Welcome back to MACkiteboarding Wing Wednesdays. This is Tucker and Jeff, and today we're going to talk about our favorite light wind wings for 2023. We've finally gotten the chance to spend a lot of time on these wings, and there's some exciting new stuff coming this year for light wind. There's been an increased focus on that segment from a lot of brands, so we're going to talk through some of our favorites and some reasons why you might make those choices or which one might be right for you.
Not everyone lives where there's a lot of wind, so a question we often get is, "Which wing would work best to get up in lighter conditions?" While we feel it's best to learn the sport in at least 18 knots of wind or more, today our focus is on which wings can get you up and riding and up on foil in that 12 to 14 knot wind range.
Jeff: The five wings that I tested were the Duotone Slick, the F-One CWC Strike, the North Nova and Mode, and the Ocean Rodeo Glide. I tested those all on the size 7. I was on a 1200 cm2, 930 Axis front foil and 78 liter Code board, and I used the same foil and board for all these wings. The idea was to see which one got up on foil and riding the easiest.
Tucker: Yeah, that's definitely helpful for those experienced riders looking to get more sessions on those light wind days. I would also say we've had a lot of demand from beginner riders who don't live somewhere that gets 18 to 22 knots on the regular, so rather than buying a 5m they're going to buy a 7m and learn in 14 to 16 knots. That's not quite as easy, but totally possible, though those conditions do have flatter water and a calmer environment, so there are positives to that. Besides, you're going to learn faster with anything that gets you on the water more. If you're in a light wind zone, especially in a season where you know it's going to be light, going with a larger wing can really help you get more sessions out there on the water. I think we can both agree that, for a new rider, having adequate power is really key.
Jeff: Yeah, it's huge. So I weigh 175 pounds, and of the five that I rode on size 7, I'll start with my number one pick: the F-One CWC Strike definitely got me up on foil and riding with the most ease. I didn't have to work as hard and I spent the most time up on foil right around 12 knots. I had to work hard to get up, but the Strike had that low end grunt and pull in, and I was able to get up the easiest of all the five wings that I tried.
Tucker: That one does have a great low-end draw. It's also super easy to handle because of the outline, and the dihedral in it makes it feel smaller than it is, so I think that helps with pumping ability. Another one that I would compare to the Strike CWC--and I'm a huge fan of the Strike--is the Nova Light Wind. I was always a bit of a Strike fanatic for those super light wind days and I definitely like the 6 and the 7 a ton; I've used them a lot. I did find that the Nova Light Wind was a little stiffer, so for me as a heavier rider and somebody that's usually riding smaller foils and smaller boards, having a stiffer wing to gain a little bit more efficiency in the pump as well as something that can handle more high-powered riding was something I appreciated in the Nova Light Wind. It's not such a difference that it's going to make or break your decision, but I do really like the handles on that one. I feel it's really comfortable, and they're a little bit more balanced than the F-One, which tended to be a little backhand heavy for me at my weight.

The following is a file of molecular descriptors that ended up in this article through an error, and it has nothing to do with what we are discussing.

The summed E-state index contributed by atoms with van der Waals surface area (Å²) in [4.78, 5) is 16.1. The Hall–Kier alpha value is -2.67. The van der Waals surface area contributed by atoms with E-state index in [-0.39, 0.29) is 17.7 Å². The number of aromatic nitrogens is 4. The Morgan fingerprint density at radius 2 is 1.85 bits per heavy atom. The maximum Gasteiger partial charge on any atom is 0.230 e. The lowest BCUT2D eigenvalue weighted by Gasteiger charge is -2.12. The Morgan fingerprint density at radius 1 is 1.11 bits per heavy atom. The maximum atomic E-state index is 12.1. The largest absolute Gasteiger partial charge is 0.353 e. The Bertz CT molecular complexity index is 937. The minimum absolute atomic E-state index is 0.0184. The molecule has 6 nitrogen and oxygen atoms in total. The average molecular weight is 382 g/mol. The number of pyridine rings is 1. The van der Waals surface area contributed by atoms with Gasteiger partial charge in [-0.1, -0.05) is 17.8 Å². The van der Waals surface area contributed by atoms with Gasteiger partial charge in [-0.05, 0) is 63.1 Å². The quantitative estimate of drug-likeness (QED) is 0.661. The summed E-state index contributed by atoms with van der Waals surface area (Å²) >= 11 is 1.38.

Jeff: And that was my second. The F-One CWC Strike was number one, and the North Nova Light Wind was my second in the lineup for the ease of getting up on foil in the lightest conditions.
Tucker: Yeah, definitely. If you're looking for that bottom low-end, easiest-up-on-foil experience in those light winds where you don't really need to have a lot of fitness or a lot of extra technique, I think those two stand out amongst the crowd. I know we also rode the Slick SLS. We both enjoyed that one a lot, and I think that one offers a bit more range, especially in the top end. I really like the boom as well. If you're a new rider to the sport, the boom offers a certain "easy button" in handling that I think a lot of people really appreciate, and it does give you a nice, stiff framework to start with.
Jeff: Totally. That was my third. I did find, to piggyback on what you said, that once I was up on foil, the boom was nice for making those transitions, your jibes and your tacks. It took the guesswork out. Another thing that I noticed with the Duotone Slick is that, if you are in light conditions and have waves, and you're riding the wave and you sense that you need that little extra power to keep you going on the wave, that boom is nice. You can open it up a little bit and hold it with one hand to keep you on the wave.
Tucker: Yeah, on the small waves where the wave might not have enough push to keep you going and most wings are just going to stumble over anyway when you're moving downwind, having that that one-hand boom is a handy little trick.
Jeff: So those are my top three for getting up in about 12 to 14 knots, which was the lowest that I'd been out in a while. I'm about a year into winging, so I've usually stayed in that 15 knots or more range. But for this test I really wanted to do it back-to-back in the same conditions and see what would get me up and running, and those three were my top.